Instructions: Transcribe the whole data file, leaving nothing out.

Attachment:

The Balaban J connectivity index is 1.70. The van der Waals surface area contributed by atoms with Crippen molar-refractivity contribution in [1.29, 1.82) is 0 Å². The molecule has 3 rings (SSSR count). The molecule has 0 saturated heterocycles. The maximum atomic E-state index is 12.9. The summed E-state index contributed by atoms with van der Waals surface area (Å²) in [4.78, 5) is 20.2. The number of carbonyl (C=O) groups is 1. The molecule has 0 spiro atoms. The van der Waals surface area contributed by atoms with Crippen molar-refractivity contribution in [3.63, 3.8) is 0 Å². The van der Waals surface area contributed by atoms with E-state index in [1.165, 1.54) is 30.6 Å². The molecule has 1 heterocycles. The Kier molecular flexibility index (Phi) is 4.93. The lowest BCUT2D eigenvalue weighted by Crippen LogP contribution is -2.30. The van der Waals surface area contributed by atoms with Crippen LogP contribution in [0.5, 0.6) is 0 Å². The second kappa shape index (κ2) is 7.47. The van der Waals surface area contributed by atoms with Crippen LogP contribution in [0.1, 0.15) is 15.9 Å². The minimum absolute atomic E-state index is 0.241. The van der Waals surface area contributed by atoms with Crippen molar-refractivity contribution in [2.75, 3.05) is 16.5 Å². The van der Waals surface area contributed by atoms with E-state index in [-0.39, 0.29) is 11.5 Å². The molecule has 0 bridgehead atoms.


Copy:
The Balaban J connectivity index is 1.70. The van der Waals surface area contributed by atoms with Crippen molar-refractivity contribution in [1.29, 1.82) is 0 Å². The molecule has 3 rings (SSSR count). The molecule has 0 saturated heterocycles. The maximum atomic E-state index is 12.9. The summed E-state index contributed by atoms with van der Waals surface area (Å²) in [4.78, 5) is 20.2. The number of carbonyl (C=O) groups is 1. The molecule has 0 spiro atoms. The van der Waals surface area contributed by atoms with Crippen molar-refractivity contribution in [3.63, 3.8) is 0 Å². The van der Waals surface area contributed by atoms with E-state index in [1.165, 1.54) is 30.6 Å². The molecule has 1 heterocycles. The Kier molecular flexibility index (Phi) is 4.93. The lowest BCUT2D eigenvalue weighted by Crippen LogP contribution is -2.30. The van der Waals surface area contributed by atoms with Crippen LogP contribution in [0.5, 0.6) is 0 Å². The second kappa shape index (κ2) is 7.47. The van der Waals surface area contributed by atoms with Crippen LogP contribution in [0.1, 0.15) is 15.9 Å². The minimum absolute atomic E-state index is 0.241. The van der Waals surface area contributed by atoms with Crippen molar-refractivity contribution in [2.75, 3.05) is 16.5 Å². The van der Waals surface area contributed by atoms with E-state index in [-0.39, 0.29) is 11.5 Å². The molecule has 0 bridgehead atoms.